Connecting Austin Through Proposition A

Ewan McInerney, Staff Writer

For weeks, Austinites have seen billboards and mail ads asking for their support of Project Connect. City politicians and residents all around Austin have differing views on the support of the project and how it will affect the city.

According to City Council Member Gregorio Casar, Project Connect is a plan created by the Council to provide better access to public transportation throughout the city of Austin. It consists of a main rail line running north and south down the spine of the city and connecting to the Austin-Bergstrom airport. The plan will also lead to the construction of an underground multi-block tunnel for an autonomous train below part of Austin’s downtown area. The project consists of two main propositions, Prop A and Prop B. Prop A mainly focuses on the construction of the light rail and underground tunnel, while Prop B is more centered around sidewalks and bike lanes. Austinites will decide on Nov. 3 whether to increase their tax rates to pay for the $7.1 billion, 15-year project.

Casar said that Project Connect will help people who need accessible transportation. He said it will also work toward making transportation more equitable and affordable in general.

“Project Connect is a comprehensive mass transit plan that will serve all the parts of the city where transit is needed the most, including our lower-income areas with buses and trainsplus a $300 million anti-displacement fund,” Casar said.

According to Casar, Project Connect has benefits for essential workers who still need to commute for their jobs in the age of COVID-19. Council Member Jimmy Flannigan, however, said that the main advantage of the plan is increased flexibility for everybody.

“It will create options,” Flannigan said. “If you live in a part of town that will have access to this future investment, you will now be able to reduce your reliance upon driving. Some folks may be able to not have a car at all and save tons of money. But it also benefits the people who aren’t going to use it. If you can get 10% of the people off the road, then the 90% are going faster. So it doesn’t just benefit the people who use it, but it benefits everybody else because it creates more options and more flexibility for people in their choice when it comes to getting around the city.”

According to Casar, one of the main negatives brought up about the project is the amount of taxpayer money that will go into funding and maintaining it. Casar said that it is better in the long run to fund the project now before inflation raises the cost even more.

“We needed mass transit in this city decades ago,” Casar said. “If we want to have an alternative to rush hour traffic, if we want to address climate change and if we want to be a more equitable and connected city, then we need to pass Prop A. It comes with a cost, and that cost would’ve been much lower if we had passed this 20 years ago. However, if we continue to wait, it will only get more expensive.”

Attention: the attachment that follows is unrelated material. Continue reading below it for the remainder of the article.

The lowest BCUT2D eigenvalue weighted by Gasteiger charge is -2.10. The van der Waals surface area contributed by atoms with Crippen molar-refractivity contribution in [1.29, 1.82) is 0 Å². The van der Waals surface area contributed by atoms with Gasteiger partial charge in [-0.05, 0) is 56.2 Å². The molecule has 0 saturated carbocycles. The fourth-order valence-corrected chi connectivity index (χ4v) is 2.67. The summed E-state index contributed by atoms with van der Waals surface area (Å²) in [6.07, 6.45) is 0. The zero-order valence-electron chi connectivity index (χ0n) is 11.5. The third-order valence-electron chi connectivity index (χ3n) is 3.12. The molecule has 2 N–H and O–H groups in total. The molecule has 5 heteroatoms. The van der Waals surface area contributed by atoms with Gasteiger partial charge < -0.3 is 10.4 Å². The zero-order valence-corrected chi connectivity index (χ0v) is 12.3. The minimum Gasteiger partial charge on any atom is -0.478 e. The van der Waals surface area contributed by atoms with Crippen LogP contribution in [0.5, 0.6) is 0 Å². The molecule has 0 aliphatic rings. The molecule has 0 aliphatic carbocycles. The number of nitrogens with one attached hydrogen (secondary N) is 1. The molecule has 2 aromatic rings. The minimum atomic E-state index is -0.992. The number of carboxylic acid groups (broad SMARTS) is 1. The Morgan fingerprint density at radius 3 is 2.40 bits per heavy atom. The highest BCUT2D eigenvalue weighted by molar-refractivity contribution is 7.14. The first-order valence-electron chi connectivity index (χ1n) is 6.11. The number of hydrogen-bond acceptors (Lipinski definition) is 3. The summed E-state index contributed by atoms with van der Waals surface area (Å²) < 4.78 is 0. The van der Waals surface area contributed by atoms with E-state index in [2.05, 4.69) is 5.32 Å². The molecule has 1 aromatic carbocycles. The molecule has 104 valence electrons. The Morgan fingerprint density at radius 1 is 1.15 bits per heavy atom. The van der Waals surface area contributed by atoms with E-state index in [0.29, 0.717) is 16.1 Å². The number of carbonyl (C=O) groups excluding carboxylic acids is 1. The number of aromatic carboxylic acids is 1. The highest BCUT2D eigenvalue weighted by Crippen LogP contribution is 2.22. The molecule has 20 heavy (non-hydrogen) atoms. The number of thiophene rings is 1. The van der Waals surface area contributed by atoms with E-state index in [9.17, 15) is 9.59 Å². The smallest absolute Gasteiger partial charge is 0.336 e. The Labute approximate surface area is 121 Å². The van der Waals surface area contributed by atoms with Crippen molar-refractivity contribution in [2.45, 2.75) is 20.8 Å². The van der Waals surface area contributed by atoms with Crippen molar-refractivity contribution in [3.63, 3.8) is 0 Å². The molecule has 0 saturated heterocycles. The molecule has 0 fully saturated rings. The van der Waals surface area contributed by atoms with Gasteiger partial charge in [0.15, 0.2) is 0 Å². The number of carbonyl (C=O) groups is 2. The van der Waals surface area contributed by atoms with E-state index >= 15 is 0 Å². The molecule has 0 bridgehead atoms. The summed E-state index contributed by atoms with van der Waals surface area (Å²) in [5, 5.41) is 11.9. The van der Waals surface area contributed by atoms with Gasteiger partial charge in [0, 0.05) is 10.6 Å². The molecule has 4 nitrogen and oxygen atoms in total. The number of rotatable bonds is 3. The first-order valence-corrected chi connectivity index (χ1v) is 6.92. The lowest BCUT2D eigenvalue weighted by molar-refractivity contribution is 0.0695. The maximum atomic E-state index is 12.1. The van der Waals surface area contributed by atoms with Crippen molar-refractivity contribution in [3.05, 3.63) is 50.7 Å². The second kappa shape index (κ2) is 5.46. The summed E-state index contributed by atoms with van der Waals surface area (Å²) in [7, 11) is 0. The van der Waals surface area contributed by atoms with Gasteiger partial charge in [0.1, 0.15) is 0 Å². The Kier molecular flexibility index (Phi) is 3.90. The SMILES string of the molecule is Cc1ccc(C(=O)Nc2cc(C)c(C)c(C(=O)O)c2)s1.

Flannigan said that one of the main strengths of the project is its stability for the future. According to him, many cities in the past have tried to improve their transportation systems but have failed to set aside enough money to keep their transportation intact.

“In a lot of cities, what you’ll find is that they put a lot of money into building and don’t think about the long-term policies to operate or the long-term policies to do maintenance,” Flannigan said. “They get 20 years in, and they can’t afford to run the service or even repair the service.”

However, some residents of suburban areas of the city disagree with what Casar and Gomez see as beneficial with these propositions. Cynthia Dietz, a former teacher at Patton Elementary School and a member of the disabled community, does not support the proposition.

“Back when I taught, I had to take a bus,” Dietz said. “There is a Cap Metro stop at the end of my street, and it would have taken almost two hours and several bus changes to get to my job. Being in a wheelchair that’s not rainproof, that is an issue for many of the disabled community. The weather affects their different conditions, so we look at a lot of door-to-door stuffthe [Special Transit Services]and of course, it takes forever for them to get you scheduled, and they don’t always show up on time.”

Concerns Dietz said she had about Project Connect were not only about the plan in relation to the disabled community. According to her, it would not be beneficial to suburban residents of the city in general.

“In southwest Austin, we’ve been often neglected and manipulated by Capital Metro and the city over the years,” Dietz said, “and this doesn’t really solve our transportation needs.”

Residents of Austin will vote on whether or not to go through with Project Connect on Tuesday, Nov. 3.Connecting Austin Through Proposition A